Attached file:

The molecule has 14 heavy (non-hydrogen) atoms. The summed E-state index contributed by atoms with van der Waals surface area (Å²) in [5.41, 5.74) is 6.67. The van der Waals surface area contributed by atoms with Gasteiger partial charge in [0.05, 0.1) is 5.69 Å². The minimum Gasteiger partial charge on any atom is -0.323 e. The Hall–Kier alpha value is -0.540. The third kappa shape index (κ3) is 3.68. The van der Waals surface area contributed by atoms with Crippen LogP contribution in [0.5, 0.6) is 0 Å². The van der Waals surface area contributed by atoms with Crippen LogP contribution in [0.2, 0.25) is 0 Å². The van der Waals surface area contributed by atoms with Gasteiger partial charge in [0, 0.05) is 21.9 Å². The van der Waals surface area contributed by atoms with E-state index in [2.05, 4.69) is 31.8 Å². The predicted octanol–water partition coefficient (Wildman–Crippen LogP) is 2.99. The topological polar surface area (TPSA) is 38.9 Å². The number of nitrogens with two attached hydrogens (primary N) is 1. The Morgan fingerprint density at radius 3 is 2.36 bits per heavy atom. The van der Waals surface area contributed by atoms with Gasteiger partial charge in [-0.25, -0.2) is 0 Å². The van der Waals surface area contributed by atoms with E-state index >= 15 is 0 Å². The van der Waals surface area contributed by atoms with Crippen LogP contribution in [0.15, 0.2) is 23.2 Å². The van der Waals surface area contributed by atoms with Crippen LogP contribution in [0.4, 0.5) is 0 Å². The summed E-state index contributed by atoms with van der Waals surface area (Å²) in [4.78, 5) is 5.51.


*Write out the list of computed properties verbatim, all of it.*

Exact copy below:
The molecule has 14 heavy (non-hydrogen) atoms. The summed E-state index contributed by atoms with van der Waals surface area (Å²) in [5.41, 5.74) is 6.67. The van der Waals surface area contributed by atoms with Gasteiger partial charge in [0.05, 0.1) is 5.69 Å². The minimum Gasteiger partial charge on any atom is -0.323 e. The Hall–Kier alpha value is -0.540. The third kappa shape index (κ3) is 3.68. The van der Waals surface area contributed by atoms with Crippen LogP contribution in [0.5, 0.6) is 0 Å². The van der Waals surface area contributed by atoms with Crippen LogP contribution in [0.2, 0.25) is 0 Å². The van der Waals surface area contributed by atoms with Gasteiger partial charge in [0, 0.05) is 21.9 Å². The van der Waals surface area contributed by atoms with E-state index in [2.05, 4.69) is 31.8 Å². The predicted octanol–water partition coefficient (Wildman–Crippen LogP) is 2.99. The topological polar surface area (TPSA) is 38.9 Å². The number of nitrogens with two attached hydrogens (primary N) is 1. The Morgan fingerprint density at radius 3 is 2.36 bits per heavy atom. The van der Waals surface area contributed by atoms with Gasteiger partial charge in [-0.25, -0.2) is 0 Å². The van der Waals surface area contributed by atoms with E-state index >= 15 is 0 Å². The van der Waals surface area contributed by atoms with Crippen LogP contribution in [0.15, 0.2) is 23.2 Å². The van der Waals surface area contributed by atoms with Crippen LogP contribution in [0.4, 0.5) is 0 Å². The summed E-state index contributed by atoms with van der Waals surface area (Å²) in [4.78, 5) is 5.51.